The football world has been at a stand still since Buffalo Bills safety Damar Hamlin collapsed on the field after being hit during the game on Monday Night Football. Teammates and players from around the league expressed their horror and timidness to play after seeing what happened to him on the field.
**UPDATE as of 1/6/23:**
Quarterback Josh Allen spoke for the first time since Hamlin’s emergency and assured reporters that the team was prepared to face the New England Patriots. He and head coach Sean McDermott agreed that this was partly because of the positive updates they received, along with encouragement from Hamlin’s father.
“We just want to love up on him the next chance we get,” Allen said. “I don’t know when it’s going to be, but if we get to see him again anytime soon, it’s going to be awesome.”
This morning, the team says that the 24-year-old was able to speak with his team on FaceTime, saying “love you boys.”
Damar Hamlin FaceTimed into our team meeting today to talk to players and coaches.
What he said to the team: “Love you boys.” ❤️ pic.twitter.com/8dorrWNaxt
— Buffalo Bills (@BuffaloBills) January 6, 2023
This is a huge miracle since about 350,000 cases occur each year outside of a hospital, but the survival rate is less than 12 percent!
News from around the country has been paying close attention to him as the 24-year-old was initially listed in critical condition. But per an update from the Bills, it seems like Hamlin is doing much better than expected.
— Buffalo Bills (@BuffaloBills) January 5, 2023
The report says that Hamlin has shown that he “appears to be neurologically intact,” which means he is responsive, making purposeful movements (i.e. planned movements that he is directing with his brain), and following commands. Some have even reported that he was able to squeeze a hand on command.
Hamlin had his heartbeat restored on the field after nearly 10 minutes of CPR and oxygen via an AED machine, also known as a defibrillator, a medical device that delivers an electrical shock to help the heart return to a normal rhythm.
Commotio cordis — or a chest blow that disrupts your normal heart rhythm — is one possible explanation for why Hamlin experienced sudden cardiac arrest. This type of injury is rare in football.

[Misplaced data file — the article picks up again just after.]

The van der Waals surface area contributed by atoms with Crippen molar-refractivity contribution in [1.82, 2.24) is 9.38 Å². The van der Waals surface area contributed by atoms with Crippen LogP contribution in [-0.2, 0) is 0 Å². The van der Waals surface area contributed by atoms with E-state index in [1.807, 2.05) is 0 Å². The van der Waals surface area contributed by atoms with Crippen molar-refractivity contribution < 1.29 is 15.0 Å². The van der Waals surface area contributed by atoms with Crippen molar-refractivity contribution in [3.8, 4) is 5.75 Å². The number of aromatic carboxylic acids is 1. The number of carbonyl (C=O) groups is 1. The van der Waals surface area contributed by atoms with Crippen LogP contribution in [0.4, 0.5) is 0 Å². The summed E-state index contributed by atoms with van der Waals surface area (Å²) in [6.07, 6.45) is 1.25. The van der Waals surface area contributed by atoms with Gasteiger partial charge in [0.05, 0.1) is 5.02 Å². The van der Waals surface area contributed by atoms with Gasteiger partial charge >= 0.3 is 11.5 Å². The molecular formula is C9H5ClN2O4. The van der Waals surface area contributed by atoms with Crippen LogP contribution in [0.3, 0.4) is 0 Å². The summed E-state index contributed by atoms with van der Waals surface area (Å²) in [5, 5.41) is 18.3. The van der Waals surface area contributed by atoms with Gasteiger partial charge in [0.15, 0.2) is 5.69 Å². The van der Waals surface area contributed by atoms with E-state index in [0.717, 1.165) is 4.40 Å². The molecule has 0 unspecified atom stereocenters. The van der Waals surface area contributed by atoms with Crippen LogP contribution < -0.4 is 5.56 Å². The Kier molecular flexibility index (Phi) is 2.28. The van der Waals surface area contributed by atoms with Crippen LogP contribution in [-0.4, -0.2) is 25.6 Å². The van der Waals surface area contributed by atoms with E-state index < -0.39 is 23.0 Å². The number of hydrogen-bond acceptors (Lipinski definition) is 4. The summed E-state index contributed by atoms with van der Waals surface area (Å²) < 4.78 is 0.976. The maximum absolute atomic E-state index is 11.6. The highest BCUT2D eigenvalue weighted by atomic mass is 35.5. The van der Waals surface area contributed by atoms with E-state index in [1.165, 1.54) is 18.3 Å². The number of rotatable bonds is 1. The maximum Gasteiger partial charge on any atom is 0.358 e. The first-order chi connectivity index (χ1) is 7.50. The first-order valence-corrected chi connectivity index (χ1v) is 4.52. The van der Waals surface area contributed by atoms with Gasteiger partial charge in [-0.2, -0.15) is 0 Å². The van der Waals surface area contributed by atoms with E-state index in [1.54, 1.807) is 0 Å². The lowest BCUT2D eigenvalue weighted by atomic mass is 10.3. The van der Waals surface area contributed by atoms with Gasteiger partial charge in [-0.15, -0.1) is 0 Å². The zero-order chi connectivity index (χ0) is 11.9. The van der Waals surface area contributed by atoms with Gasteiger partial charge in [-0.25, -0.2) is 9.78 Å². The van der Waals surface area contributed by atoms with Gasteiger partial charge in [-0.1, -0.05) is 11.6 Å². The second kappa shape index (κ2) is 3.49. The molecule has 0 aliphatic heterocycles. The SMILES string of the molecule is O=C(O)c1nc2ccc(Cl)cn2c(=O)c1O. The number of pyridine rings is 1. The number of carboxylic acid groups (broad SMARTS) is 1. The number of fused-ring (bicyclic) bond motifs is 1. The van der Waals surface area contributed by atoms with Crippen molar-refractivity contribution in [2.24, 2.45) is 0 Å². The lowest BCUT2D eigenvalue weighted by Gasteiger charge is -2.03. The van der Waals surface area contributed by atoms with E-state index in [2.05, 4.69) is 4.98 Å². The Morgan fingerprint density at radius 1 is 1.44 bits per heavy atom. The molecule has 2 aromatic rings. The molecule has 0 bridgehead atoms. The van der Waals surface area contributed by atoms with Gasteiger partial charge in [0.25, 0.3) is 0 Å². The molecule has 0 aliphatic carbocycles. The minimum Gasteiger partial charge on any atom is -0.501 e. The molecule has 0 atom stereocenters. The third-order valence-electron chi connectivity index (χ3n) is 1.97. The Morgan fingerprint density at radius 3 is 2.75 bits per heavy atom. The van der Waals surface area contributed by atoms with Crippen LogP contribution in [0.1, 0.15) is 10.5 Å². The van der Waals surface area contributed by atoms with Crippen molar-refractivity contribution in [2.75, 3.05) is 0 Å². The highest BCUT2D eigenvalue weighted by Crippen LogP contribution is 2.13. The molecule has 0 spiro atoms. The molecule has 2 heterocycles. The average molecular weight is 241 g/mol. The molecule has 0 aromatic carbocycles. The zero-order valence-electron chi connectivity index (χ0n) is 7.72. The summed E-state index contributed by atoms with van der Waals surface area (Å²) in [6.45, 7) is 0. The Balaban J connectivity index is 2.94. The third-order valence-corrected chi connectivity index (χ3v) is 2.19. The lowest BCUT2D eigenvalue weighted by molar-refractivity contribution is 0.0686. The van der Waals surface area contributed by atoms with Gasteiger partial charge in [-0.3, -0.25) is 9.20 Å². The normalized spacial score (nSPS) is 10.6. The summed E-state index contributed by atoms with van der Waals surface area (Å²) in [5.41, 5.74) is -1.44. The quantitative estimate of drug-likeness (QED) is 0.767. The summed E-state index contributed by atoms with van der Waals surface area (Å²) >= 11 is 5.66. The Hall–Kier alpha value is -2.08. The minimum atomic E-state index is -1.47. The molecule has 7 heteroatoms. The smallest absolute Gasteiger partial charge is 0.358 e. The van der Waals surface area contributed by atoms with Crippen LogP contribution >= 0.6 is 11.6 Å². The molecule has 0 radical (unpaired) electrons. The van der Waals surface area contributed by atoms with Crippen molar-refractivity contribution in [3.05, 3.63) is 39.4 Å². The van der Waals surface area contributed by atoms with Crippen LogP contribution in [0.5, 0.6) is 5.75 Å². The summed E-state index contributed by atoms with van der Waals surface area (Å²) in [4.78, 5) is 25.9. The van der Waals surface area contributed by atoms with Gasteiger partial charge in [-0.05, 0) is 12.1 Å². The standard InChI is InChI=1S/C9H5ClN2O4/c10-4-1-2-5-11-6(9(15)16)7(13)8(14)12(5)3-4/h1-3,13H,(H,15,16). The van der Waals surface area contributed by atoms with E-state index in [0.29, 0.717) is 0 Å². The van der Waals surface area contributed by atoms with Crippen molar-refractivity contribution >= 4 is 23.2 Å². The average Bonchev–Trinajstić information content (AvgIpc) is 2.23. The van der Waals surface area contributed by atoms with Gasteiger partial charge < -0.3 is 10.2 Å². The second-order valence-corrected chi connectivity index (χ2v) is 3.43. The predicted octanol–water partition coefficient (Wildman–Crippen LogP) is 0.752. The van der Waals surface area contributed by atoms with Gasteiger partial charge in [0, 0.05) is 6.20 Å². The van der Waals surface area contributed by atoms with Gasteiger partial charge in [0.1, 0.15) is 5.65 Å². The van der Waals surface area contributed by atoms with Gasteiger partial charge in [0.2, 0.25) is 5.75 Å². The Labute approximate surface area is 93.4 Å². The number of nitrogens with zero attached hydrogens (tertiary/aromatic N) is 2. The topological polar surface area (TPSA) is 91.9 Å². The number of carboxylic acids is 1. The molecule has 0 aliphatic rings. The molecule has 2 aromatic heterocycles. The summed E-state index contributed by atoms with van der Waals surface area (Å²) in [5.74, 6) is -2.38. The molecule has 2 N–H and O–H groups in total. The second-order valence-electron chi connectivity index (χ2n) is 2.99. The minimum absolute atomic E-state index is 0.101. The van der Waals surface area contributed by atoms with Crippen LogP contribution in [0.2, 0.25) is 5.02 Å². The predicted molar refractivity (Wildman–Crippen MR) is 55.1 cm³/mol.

Since crucial information about Hamlin’s condition has yet to be released publicly, certain widely circulated details of Hamlin’s injuries are really just pure speculation. Therefore, while Hamlin may have received CPR and oxygen assistance for several minutes, we can’t be certain of “the extent of damage to his brain and other organs due to the lack of adequate oxygen.”
What Does Recovery Look Like?
With Hamlin or anyone who may have had cardiac arrest, there are a number of risks if they survive. There is a risk of neurologic dysfunction, brain injury, disorders of consciousness, neurocognitive deficits, changes in quality of life, as well as other physical and psychological issues.
The most common neurological issue after cardiac arrest is known as hypoxic-ischemic brain injury. This type of injury, which is a leading cause of significant disability or death following resuscitation, is named for the factor that triggers it (lack of oxygen or hypoxia) and its impact on the cells, known as ischemia. This is followed by reperfusion injury. This type of brain injury occurs when the heart is restarted, and results from the interaction of oxygen, which is now returned to the brain, with highly reactive metabolites produced in the brain during the period of cardiac arrest.1 The end result is neuronal damage and death.
The longer a person remains with limited or no oxygen or blood flow to the brain, the greater the accumulation of these reactive metabolites, and the greater the potential for reperfusion injury when oxygen returns to the brain. In addition to cell death, chemical changes in the brain during cardiac arrest and reperfusion can trigger cerebral edema, or swelling in the brain, along with a severe constriction of blood vessels (vasospasm) in the brain. Both disrupt the flow of blood and delivery of oxygen to the brain, further compounding the injury.
Other cardiac arrest survivors may experience brain injuries as a result of decreased blood flow and oxygen to the brain, such that specific portions of the brain are impacted. These impacts may be permanent or they may improve over time, and include movement disorders, memory loss or impairment, speech difficulties, weakness or immobility, and cognitive impairments including difficulties with attention, concentration, and visual-motor skills.
Functional Deficits Following Cardiac Arrest Survival
Neurological damage sustained during and after resuscitation like Damar’s can result in